= person changes prior to event anticipating event to happen

31

theories on personality change
- Neo-Socioanalytic model

= personality changes can occur at any age (= plasticity principle) + individuals change because of investment in social roles (= social investment principle)
- requires: individual to be aware of expectations of new social role + be able and willing to change personality

32

theories on personality change
- developmental perspective

= personality changes occur if major life events are accompanied by new developmental tasks
- five different domains of developmental tasks: romantic relationships, family life, social life, job life, physical changes
- three age groups:
1. young adulthood: establish roles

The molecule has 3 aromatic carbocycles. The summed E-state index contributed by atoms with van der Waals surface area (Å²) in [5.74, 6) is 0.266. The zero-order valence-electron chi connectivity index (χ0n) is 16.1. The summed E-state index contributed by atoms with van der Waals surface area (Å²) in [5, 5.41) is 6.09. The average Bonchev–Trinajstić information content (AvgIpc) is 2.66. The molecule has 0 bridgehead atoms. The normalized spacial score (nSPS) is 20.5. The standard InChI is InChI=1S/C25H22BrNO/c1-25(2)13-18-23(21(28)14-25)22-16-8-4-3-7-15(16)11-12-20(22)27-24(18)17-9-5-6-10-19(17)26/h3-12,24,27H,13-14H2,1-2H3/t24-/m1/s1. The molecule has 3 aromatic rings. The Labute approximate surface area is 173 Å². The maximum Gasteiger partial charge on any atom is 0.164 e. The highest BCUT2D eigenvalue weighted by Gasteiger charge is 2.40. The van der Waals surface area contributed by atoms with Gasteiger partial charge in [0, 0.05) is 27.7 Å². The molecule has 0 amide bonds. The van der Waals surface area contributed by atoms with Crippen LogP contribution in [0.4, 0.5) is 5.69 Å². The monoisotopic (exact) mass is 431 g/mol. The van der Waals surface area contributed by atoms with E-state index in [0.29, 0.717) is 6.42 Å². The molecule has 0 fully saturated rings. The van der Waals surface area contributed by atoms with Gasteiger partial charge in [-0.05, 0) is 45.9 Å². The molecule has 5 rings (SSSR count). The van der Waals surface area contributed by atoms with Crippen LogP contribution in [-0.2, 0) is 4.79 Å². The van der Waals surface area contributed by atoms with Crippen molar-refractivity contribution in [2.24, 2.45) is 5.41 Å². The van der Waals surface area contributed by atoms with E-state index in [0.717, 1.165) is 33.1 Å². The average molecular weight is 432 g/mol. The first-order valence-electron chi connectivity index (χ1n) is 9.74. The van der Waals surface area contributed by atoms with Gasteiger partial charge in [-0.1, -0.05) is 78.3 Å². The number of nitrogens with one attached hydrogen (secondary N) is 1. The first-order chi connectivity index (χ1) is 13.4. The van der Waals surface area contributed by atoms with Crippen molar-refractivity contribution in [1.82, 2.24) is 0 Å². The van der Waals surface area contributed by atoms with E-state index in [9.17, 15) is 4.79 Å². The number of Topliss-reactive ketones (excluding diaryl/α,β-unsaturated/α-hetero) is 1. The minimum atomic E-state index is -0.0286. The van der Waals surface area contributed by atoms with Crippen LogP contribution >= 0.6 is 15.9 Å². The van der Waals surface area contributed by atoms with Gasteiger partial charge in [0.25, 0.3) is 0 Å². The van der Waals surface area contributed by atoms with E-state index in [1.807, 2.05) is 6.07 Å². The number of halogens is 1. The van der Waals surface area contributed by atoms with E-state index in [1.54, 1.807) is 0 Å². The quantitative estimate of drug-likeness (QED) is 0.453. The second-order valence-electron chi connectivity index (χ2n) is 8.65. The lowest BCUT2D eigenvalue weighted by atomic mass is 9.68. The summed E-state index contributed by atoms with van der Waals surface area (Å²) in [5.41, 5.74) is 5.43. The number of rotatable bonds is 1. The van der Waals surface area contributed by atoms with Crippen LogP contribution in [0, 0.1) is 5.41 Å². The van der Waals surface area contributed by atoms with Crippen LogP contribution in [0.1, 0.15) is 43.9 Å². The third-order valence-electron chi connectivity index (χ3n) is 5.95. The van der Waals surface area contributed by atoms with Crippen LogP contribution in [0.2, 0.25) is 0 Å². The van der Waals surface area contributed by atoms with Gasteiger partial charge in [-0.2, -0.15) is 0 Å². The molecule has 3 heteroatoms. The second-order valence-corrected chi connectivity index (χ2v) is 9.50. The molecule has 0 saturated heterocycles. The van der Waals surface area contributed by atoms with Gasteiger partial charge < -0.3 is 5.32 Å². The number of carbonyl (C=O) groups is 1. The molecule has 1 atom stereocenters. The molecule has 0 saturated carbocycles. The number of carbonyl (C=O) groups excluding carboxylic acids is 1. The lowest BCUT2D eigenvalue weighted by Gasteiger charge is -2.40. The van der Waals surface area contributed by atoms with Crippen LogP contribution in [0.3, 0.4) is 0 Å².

2. middle adulthood: maintaining roles
3. old age: preventing losses

33

theories on personality change
- transactional paradigm

= major life events may impact personality development depending on the type of event

34

theories on personality change
- dynamic equilibrium model

= personality only changes temporarily in reaction to major life events
- people differ in metabolic set points (= typical level on personality trait)
- return to set point after life event (no permanent personality change)

35

theories on personality change
- five-factor theory of personality

= Big Five personality traits are determined by biological maturation

36

theories on personality change
- theory of genotype --> environment effects